Lifelike baby dolls that cry and are designed to stop teenage pregnancies actually INCREASE the number of underage mums, suggests new research.
The high tech baby simulators form part of sex education classes across the world and are touted as a key weapon to discourage girls from having sex.
But a new study of the programme in Australia, published in The Lancet, found girls who took part were twice as likely to get pregnant and a third more likely to have an abortion than those who didn’t.
Researchers suggested the dolls that cost around £1,000 each are in fact a waste of money in terms of preventing underage sex and unwanted pregnancies.
Dr Sally Brinkman, an Associate Professor at Telethon Kids Institute, University of Western Australia, said: “Such programmes typically include a series of education sessions in combination with ‘care’ for an infant simulator-a lifelike model that is programmed to replicate the sleeping and feeding patterns of a baby.
“The infant simulator is an example of an approach used in persuasion technology or captology.
“The use of infant simulator-based programmes is widespread in developed countries and is expanding into low-income and middle-income countries.
“Despite their popularity, little evidence is available to suggest that such programmes are effective.
“Our study shows that the pregnancy prevention programme delivered in Western Australia, which involves an infant simulator, does not reduce the risk of pregnancy in teenage girls.
“In fact, the risk of pregnancy is actually increased compared to girls who didn’t take part in the intervention”.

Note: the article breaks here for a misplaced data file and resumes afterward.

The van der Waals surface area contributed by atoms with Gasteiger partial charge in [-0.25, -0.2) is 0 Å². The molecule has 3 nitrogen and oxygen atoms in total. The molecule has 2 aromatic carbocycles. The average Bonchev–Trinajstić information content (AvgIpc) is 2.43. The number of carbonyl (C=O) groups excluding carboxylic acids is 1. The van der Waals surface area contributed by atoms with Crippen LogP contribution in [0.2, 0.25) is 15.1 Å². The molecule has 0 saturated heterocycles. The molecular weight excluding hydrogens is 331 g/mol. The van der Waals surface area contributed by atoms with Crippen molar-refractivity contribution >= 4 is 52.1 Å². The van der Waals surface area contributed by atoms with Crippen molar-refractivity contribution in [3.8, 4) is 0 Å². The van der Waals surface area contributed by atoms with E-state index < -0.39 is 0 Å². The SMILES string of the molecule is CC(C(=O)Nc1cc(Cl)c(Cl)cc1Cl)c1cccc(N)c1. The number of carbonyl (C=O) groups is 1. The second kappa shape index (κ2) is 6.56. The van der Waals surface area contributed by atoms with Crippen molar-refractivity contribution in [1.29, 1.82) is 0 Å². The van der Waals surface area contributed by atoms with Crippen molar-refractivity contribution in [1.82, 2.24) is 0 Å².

“Similar programmes are increasingly being offered in schools around the world, and evidence now suggests they do not have the desired long-term effect of reducing teenage pregnancy.
“These interventions are likely to be an ineffective use of public resources for pregnancy prevention.”
The study ooked at the Virtual Infant Parenting (VIP) programme, an Australian adaptation of the US programme RealityWorks – often referred to as “Baby Think It Over.”
The VIP programme also involves classes warning not to smoke, drink or take drugs while pregnant, the financial costs of having a baby, sexual health, and contraception.
As part of it girls care for an infant simulator over the weekend which cries when it needs to be fed, burped, rocked or changed.
It also measures and reports on mishandling, crying time, the number of changes and general care.
Some studies have looked at the effect on girls’ intentions to get pregnant, or attitudes to pregnancy, but no randomised trials have objectively measured the impact on pregnancy.
A total of 57 schools in Western Australia took part in the study with 1,267 girls aged 13 to 15 on the VIP programme (or 1,567 given traditional sex education classes.
They girls were followed to age 20 and compared with records from hospital and abortion clinics.
It found eight per cent of girls – 97 – on the VIP programme had at least one birth, compared to 4 per cent – 67 – in the control group.
Similarly, nine per cent – 113 – had an abortion, compared to 6 per cent – 101 – in the control group.
Professor Julie Quinlivan, of the University of Notre Dame Australia, said of the findings: “The cure for teenage pregnancy is more difficult than a magic doll.
“We have to address both mothers and fathers. Programmes need to start in infancy.
“Investment in vulnerable children is needed to entice these adolescents from the path of premature parenthood into brighter futures.
“We cannot afford the quick fix, especially when it doesn’t work.”
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